Got a roommate? If your housing situation is like most that involve more than one person, you may find your expectations for the space you share differ from those of the person you share it with.
It is common for roommates to find that conflicting lifestyles, cleaning habits (or lack thereof), schedules, and/or guest policies need to be addressed. Gail Packer, executive director of the Community Dispute Settlement Center in Cambridge, said lack of communication is the fundamental issue in unsatisfactory living situations.
“When people have a breakdown of communication, things can escalate and really get out of control,” Packer said.
But before a standoff over dirty dishes leads to full-on filth and the occasional overnight guest becomes a permanent one, there are methods and resources available to nip conflicts in the bud.
Organizations such as the dispute settlement center — which partners with the City of Boston to provide affordable mediation — offer a neutral place where roommates can constructively discuss issues with the help of a facilitator. Colleges and universities also offer mediation along with advice from resident assistants and residential life departments on how to best handle disputes.
Kiana Carver, a Boston University sophomore who sought help from her RA to confront concerns for one roommate’s well-being and aggression from another, said she recommends taking advantage of the resources colleges offer to diffuse friction between students.
“[RAs] aren’t just there to knock on your door if you’re being too loud,” Carver said. “They are there to help you.”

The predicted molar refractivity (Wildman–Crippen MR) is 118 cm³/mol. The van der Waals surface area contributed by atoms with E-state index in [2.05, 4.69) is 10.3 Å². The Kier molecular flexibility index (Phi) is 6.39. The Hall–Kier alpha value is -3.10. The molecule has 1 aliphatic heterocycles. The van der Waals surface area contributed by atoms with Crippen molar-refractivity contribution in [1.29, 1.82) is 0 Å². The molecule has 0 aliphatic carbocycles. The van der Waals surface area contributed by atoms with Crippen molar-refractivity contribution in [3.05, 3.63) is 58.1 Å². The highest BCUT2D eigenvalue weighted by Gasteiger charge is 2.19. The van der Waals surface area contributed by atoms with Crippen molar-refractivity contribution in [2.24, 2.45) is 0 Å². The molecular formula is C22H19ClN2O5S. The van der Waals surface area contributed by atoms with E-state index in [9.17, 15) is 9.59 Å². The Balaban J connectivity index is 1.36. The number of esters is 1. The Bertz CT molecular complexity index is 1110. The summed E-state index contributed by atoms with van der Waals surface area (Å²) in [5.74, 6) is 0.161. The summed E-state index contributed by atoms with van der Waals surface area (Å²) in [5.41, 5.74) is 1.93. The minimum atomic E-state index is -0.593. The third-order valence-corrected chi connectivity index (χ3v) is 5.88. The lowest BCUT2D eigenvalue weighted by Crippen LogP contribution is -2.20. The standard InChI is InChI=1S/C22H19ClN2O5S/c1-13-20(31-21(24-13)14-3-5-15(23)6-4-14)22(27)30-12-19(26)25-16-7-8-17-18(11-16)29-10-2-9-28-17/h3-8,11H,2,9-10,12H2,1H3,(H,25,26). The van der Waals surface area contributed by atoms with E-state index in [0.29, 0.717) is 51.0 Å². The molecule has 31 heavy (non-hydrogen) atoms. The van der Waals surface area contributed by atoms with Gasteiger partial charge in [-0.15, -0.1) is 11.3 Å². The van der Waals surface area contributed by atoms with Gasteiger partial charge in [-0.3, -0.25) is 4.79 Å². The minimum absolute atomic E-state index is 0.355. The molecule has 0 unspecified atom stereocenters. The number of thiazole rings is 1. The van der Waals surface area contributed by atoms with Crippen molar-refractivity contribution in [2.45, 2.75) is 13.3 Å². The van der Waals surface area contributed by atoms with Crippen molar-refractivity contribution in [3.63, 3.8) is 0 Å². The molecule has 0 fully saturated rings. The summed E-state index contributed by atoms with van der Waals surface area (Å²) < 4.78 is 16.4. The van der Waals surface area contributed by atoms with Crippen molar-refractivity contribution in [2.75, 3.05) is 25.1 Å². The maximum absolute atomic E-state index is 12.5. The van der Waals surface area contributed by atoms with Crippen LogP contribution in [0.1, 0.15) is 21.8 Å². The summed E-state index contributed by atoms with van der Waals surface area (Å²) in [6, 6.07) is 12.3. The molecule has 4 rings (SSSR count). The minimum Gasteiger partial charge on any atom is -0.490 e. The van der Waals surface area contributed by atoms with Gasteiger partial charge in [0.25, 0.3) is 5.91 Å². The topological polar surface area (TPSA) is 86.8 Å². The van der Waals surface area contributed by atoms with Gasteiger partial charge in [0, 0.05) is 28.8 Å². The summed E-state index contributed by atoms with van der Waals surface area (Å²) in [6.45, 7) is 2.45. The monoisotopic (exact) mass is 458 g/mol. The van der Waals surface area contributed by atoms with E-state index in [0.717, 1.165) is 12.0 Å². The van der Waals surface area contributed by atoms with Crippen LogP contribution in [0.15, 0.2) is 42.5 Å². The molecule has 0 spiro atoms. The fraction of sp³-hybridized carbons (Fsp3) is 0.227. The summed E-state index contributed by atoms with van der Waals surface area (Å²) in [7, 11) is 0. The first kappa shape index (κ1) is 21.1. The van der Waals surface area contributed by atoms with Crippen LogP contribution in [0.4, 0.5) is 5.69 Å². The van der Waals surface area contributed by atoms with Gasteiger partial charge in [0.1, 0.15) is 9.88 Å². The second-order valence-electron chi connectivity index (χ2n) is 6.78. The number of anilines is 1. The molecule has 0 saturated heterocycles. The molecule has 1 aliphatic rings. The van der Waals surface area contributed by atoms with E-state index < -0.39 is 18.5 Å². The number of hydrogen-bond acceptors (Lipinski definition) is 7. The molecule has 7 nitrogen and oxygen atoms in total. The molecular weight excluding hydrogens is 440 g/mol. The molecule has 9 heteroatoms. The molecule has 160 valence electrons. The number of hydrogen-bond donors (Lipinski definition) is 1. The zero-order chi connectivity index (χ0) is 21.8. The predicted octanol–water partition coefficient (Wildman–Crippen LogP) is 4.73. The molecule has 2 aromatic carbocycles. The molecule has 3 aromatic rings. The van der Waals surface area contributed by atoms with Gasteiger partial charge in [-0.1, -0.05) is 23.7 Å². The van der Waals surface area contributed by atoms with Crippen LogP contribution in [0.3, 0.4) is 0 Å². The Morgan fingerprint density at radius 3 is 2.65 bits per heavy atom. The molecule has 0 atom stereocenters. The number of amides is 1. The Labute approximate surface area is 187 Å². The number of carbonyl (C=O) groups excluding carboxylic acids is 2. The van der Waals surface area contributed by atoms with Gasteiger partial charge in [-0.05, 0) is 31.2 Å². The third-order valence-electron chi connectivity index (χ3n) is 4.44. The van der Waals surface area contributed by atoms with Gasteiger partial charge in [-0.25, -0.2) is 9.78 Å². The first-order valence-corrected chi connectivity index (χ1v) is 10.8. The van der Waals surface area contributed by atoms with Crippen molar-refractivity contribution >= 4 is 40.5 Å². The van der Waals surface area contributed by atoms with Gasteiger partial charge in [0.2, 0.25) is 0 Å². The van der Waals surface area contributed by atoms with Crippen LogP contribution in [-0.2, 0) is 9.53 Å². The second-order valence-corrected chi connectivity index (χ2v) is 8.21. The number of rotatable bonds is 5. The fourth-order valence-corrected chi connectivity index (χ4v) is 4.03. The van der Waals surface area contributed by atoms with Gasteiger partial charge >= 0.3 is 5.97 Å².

Packer said seeing past the issue to understand that every person living together has valid concerns is the key to finding progress. Before a discussion or mediation, “they see each other as the problem, not as a person with a complexity of interests and needs,” she said.
Here are five steps toward resolving issues with a roommate.
Before asking someone else to adjust how they live to make you more comfortable, it’s important to think about how your own habits contribute to the living environment. Boston University’s roommate success kit covers all the bases of how roommates coexist, including sleeping hours, study/quiet times, how the room will be used, and more. Consider the ways that your roommate may also have trouble living with you so that you can both admit faults and move forward.
Have explicit conversations
It is better to rock the boat than to capsize it by avoiding the issue. “Putting it all out there is the safest bet,” Carver said. The most effective way of voicing her concerns with her roommates was to phrase statements from her perspective of how the roommates’ actions made her feel, rather than being accusatory. Start the conversation with “I feel” instead of “you” so that it does not come across as blaming the roommate for a problem but instead sheds light on how their actions affect others.
“Once things have been aired, people understand each other and what their real needs are — for their self and their roommate, [so] they can work things out,” Packer said. Keep in mind that a balance of adjustments from all parties involved will make for an overall more positive environment and demonstrate mutual respect.
Meet with an RA or mediator
If the previous steps don’t get you anywhere, it may be time for someone outside of the disagreement to step in. “A mediator’s job is not to decide who’s right and who’s wrong,” Packer said. “It’s to help each party understand what’s important to the other.” A mediation will not only provide an objective way to solve the problem, but participants will be able to learn methods that they can practice in the future. Packer said, “They will hopefully have learned a skill or two from the experience of a constructive conversation about these things, and then they can try to do it on their own.”
Check in periodically
As time goes on, new problems may arise. With regular discussions, roommates can continue to squash conflicts before they get out of hand. “Knowing that [my RA’s] advice was what she deemed best for the situation, it made me feel more secure about confrontation,” Carver said. “It gave me the confidence to bring up issues that I shouldn’t just let go.”
Abigail Freeman can be reached at email@example.com.